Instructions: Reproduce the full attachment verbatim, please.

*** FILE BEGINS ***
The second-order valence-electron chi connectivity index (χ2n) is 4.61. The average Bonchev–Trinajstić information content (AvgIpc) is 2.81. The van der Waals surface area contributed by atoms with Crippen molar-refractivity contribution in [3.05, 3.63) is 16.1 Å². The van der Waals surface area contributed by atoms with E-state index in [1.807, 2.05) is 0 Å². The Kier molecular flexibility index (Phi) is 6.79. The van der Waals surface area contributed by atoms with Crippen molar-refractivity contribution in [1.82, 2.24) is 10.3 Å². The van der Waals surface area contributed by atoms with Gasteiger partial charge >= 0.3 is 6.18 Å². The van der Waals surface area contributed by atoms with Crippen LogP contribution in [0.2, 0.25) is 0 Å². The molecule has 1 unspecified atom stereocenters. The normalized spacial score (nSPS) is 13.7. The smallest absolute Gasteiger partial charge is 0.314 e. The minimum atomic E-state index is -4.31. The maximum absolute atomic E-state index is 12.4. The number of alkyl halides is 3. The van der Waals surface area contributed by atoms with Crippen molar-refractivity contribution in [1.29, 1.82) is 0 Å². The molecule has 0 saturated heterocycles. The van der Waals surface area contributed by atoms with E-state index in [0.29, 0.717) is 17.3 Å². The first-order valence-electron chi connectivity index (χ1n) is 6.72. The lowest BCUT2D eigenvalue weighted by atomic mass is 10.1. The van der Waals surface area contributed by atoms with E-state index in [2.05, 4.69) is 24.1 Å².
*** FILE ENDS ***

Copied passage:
The second-order valence-electron chi connectivity index (χ2n) is 4.61. The average Bonchev–Trinajstić information content (AvgIpc) is 2.81. The van der Waals surface area contributed by atoms with Crippen molar-refractivity contribution in [3.05, 3.63) is 16.1 Å². The van der Waals surface area contributed by atoms with E-state index in [1.807, 2.05) is 0 Å². The Kier molecular flexibility index (Phi) is 6.79. The van der Waals surface area contributed by atoms with Crippen molar-refractivity contribution in [1.82, 2.24) is 10.3 Å². The van der Waals surface area contributed by atoms with Gasteiger partial charge >= 0.3 is 6.18 Å². The van der Waals surface area contributed by atoms with Crippen LogP contribution in [0.2, 0.25) is 0 Å². The molecule has 1 unspecified atom stereocenters. The normalized spacial score (nSPS) is 13.7. The smallest absolute Gasteiger partial charge is 0.314 e. The minimum atomic E-state index is -4.31. The maximum absolute atomic E-state index is 12.4. The number of alkyl halides is 3. The van der Waals surface area contributed by atoms with Crippen molar-refractivity contribution in [1.29, 1.82) is 0 Å². The molecule has 0 saturated heterocycles. The van der Waals surface area contributed by atoms with E-state index in [0.29, 0.717) is 17.3 Å². The first-order valence-electron chi connectivity index (χ1n) is 6.72. The lowest BCUT2D eigenvalue weighted by atomic mass is 10.1. The van der Waals surface area contributed by atoms with E-state index in [2.05, 4.69) is 24.1 Å².